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Monday, 3 December, 2001, 15:36 GMT
EU and Cuba bury the hatchet
Fidel Castro
The meeting ends long-standing acrimony
Political dialogue with Cuba is back on track, European Union representatives have announced after a weekend of talks in Havana.


We've had an open meeting during which we worked seriously and could re-establish, I believe, a political dialogue at a very useful level

EU representative Jan De Bock
The EU praised in particular Cuba's willingness to discuss questions of human rights - an issue which had previously soured relations.

"Both parts reaffirm their willingness to exchange relative information in the area (of human rights)," a final declaration from the meeting said.

A common position adopted by the EU five years ago said that improved political relations with Cuba would depend on progress in human rights and democracy.

History of acrimony

"We've had an open meeting during which we worked seriously and could re-establish, I believe, a political dialogue at a very useful level," said the head of the EU delegation, Jan De Bock.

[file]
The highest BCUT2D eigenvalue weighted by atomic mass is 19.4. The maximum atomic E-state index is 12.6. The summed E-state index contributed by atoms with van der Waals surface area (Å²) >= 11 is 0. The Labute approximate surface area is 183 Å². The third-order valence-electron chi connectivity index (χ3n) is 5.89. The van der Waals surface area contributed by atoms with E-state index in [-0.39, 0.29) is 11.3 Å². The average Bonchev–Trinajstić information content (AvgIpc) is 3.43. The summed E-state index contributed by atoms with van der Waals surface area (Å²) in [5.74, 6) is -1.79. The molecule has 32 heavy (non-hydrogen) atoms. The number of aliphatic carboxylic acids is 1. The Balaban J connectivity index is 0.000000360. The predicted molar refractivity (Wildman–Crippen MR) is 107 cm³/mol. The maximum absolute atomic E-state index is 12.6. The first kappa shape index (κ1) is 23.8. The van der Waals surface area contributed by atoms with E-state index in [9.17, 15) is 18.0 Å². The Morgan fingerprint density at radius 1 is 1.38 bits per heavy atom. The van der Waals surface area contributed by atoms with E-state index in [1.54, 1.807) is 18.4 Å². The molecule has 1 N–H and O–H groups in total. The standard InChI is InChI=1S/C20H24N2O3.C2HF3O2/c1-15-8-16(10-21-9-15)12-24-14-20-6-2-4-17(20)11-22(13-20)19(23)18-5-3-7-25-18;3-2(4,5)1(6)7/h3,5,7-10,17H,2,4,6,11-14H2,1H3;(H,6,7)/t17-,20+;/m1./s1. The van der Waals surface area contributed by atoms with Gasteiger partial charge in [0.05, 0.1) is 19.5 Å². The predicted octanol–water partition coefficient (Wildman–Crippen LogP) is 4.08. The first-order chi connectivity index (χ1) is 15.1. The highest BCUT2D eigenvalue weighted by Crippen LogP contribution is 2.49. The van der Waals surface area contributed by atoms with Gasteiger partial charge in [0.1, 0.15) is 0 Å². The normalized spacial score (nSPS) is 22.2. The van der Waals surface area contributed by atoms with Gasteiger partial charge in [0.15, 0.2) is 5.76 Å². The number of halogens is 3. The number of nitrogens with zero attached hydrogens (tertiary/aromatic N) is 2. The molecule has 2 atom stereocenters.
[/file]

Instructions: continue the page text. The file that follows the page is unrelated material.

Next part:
For his part, Cuban Foreign Minister Felipe Perez Roque said the discussion had been "serious, open and respectful".

The warmth of the discussion is something of a turnaround. Only last year, several European states backed a UN vote condemning Cuba's human rights record, causing relations to become increasingly acrimonious.

As a result, Cuba withdrew from a trade and aid pact between the EU and African, Caribbean and Pacific nations.

Belgian Foreign Minister Louis Michel further aggravated Cuban sensitivities when he held meetings with dissidents on a visit to Havana earlier this year.

Cuba is currently the only Latin American country not to have an economic co-operation agreement with the EU.

But trade with individual European countries remains strong, particularly as the US embargo on Cuba leaves the market free from American rivals.

See also:

23 Aug 01 | Americas
Tensions cloud EU-Cuba visit
06 Aug 01 | Country profiles
Country profile: Cuba
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